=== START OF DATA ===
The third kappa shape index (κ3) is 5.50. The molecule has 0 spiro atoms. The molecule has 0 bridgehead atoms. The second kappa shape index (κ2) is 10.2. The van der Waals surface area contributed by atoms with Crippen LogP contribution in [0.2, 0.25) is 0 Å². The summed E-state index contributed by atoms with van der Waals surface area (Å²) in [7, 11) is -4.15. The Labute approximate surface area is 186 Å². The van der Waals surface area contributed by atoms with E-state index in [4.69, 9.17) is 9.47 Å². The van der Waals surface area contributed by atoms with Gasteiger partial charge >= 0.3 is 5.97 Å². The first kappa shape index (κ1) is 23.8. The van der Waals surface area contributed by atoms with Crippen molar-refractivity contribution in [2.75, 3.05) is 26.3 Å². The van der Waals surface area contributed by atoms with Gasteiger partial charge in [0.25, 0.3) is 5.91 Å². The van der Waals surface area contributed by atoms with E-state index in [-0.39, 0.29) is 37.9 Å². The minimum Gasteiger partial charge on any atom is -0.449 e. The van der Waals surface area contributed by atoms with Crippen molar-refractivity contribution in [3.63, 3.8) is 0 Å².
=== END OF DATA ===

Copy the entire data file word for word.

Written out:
The third kappa shape index (κ3) is 5.50. The molecule has 0 spiro atoms. The molecule has 0 bridgehead atoms. The second kappa shape index (κ2) is 10.2. The van der Waals surface area contributed by atoms with Crippen LogP contribution in [0.2, 0.25) is 0 Å². The summed E-state index contributed by atoms with van der Waals surface area (Å²) in [7, 11) is -4.15. The Labute approximate surface area is 186 Å². The van der Waals surface area contributed by atoms with E-state index in [4.69, 9.17) is 9.47 Å². The van der Waals surface area contributed by atoms with Gasteiger partial charge >= 0.3 is 5.97 Å². The first kappa shape index (κ1) is 23.8. The van der Waals surface area contributed by atoms with Crippen molar-refractivity contribution in [2.75, 3.05) is 26.3 Å². The van der Waals surface area contributed by atoms with Gasteiger partial charge in [0.25, 0.3) is 5.91 Å². The van der Waals surface area contributed by atoms with E-state index in [-0.39, 0.29) is 37.9 Å². The minimum Gasteiger partial charge on any atom is -0.449 e. The van der Waals surface area contributed by atoms with Crippen molar-refractivity contribution in [3.63, 3.8) is 0 Å².